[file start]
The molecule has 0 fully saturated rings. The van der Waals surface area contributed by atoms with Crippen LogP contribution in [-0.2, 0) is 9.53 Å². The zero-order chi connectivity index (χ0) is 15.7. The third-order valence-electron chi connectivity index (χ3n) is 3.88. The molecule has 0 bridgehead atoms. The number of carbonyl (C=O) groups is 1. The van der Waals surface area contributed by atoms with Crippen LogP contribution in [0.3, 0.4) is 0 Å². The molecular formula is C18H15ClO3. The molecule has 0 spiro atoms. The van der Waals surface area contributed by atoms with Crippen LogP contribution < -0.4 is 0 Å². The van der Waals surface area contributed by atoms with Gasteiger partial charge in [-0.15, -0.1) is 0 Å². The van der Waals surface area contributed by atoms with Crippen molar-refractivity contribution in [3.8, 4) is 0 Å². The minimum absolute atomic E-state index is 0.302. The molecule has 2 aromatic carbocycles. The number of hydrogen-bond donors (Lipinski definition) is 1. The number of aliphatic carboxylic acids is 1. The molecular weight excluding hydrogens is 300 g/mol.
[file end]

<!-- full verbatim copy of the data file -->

The molecule has 0 fully saturated rings. The van der Waals surface area contributed by atoms with Crippen LogP contribution in [-0.2, 0) is 9.53 Å². The zero-order chi connectivity index (χ0) is 15.7. The third-order valence-electron chi connectivity index (χ3n) is 3.88. The molecule has 0 bridgehead atoms. The number of carbonyl (C=O) groups is 1. The van der Waals surface area contributed by atoms with Crippen LogP contribution in [0.3, 0.4) is 0 Å². The molecular formula is C18H15ClO3. The molecule has 0 spiro atoms. The van der Waals surface area contributed by atoms with Crippen LogP contribution < -0.4 is 0 Å². The van der Waals surface area contributed by atoms with Gasteiger partial charge in [-0.15, -0.1) is 0 Å². The van der Waals surface area contributed by atoms with Crippen molar-refractivity contribution in [3.8, 4) is 0 Å². The minimum absolute atomic E-state index is 0.302. The molecule has 2 aromatic carbocycles. The number of hydrogen-bond donors (Lipinski definition) is 1. The number of aliphatic carboxylic acids is 1. The molecular weight excluding hydrogens is 300 g/mol.